3. Teachers do not just work from 8-3 with summers off. Most arrive early, stay late, and take papers home to grade. Summers are spent preparing for the next year and at professional development opportunities.
  4. Teachers get frustrated with students who have tremendous potential but do not want to put in the hard work necessary to maximize that potential.
  5. Teachers love students who come to class every day with a good attitude and genuinely want to learn.
  6. Teachers enjoy collaboration, bouncing ideas and best practices off of each other, and supporting each other.
  7. Teachers respect parents who value education, understand where their child is academically, and support everything the teacher does.
  8. Teachers are real people. They have lives outside of school. They have terrible days and good days. They make mistakes.
  1. Teachers want a principal and administration that supports what they are doing, provides suggestions for improvement, and values their contributions to their school.
  2. Teachers are creative and original. No two teachers do things exactly alike. Even when they use another teacher’s ideas, they often put their own spin on them.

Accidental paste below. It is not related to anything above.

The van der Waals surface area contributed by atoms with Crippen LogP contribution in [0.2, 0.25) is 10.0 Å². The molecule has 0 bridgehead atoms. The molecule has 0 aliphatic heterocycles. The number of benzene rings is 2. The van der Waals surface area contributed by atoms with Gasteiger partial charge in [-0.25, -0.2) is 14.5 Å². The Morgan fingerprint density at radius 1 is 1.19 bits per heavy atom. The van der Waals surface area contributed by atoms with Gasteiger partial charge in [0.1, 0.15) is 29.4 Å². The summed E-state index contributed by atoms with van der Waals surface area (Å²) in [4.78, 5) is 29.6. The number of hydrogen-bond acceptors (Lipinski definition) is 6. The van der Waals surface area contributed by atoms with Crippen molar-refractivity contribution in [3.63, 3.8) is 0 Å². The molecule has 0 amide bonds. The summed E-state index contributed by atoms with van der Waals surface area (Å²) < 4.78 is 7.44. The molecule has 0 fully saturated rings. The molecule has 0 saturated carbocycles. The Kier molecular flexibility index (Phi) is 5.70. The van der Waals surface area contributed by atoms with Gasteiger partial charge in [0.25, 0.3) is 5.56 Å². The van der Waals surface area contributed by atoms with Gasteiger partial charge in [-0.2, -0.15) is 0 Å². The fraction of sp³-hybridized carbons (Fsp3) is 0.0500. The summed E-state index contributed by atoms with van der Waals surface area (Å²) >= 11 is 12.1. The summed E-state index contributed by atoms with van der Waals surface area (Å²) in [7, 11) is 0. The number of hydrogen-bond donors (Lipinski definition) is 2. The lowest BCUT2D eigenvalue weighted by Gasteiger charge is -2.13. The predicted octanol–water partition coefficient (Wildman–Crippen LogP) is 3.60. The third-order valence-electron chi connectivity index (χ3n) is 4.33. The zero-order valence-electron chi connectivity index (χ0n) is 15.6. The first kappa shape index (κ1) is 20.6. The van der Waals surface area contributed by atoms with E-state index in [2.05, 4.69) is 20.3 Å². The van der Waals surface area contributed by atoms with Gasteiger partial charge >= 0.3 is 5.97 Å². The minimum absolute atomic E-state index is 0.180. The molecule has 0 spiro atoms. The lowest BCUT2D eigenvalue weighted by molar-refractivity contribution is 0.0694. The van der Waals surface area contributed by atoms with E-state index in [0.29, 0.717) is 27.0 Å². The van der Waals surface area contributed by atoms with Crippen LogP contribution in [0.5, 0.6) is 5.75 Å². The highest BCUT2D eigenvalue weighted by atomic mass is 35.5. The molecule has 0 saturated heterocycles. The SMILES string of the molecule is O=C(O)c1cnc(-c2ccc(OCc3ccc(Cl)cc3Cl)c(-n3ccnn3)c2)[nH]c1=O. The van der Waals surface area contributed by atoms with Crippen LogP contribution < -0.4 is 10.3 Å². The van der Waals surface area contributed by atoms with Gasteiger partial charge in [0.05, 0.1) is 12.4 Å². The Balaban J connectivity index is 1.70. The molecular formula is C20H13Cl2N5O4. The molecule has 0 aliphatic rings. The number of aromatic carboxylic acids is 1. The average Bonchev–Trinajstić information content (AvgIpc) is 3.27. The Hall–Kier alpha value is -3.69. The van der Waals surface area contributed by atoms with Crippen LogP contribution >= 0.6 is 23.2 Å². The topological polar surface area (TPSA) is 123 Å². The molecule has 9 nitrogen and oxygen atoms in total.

3. Teachers are continuously evolving. They are always searching for better ways to reach their students.
  4. Teachers do have favorites. They may not come out and say it, but there are those students, for whatever reason, with whom you have a natural connection.
  5. Teachers get irritated with parents who do not understand that education should be a partnership between themselves and their child’s teachers.
  6. Teachers are control freaks. They hate it when things do not go according to plan.
  7. Teachers understand that individual students and individual classes are different and tailor their lessons to meet those individual needs.
  8. Teachers do not always get along with each other. They may have personality conflicts or disagreements that fuel a mutual dislike.
  1. Teachers appreciate being appreciated. They love it when students or parents do something unexpected to show their appreciation.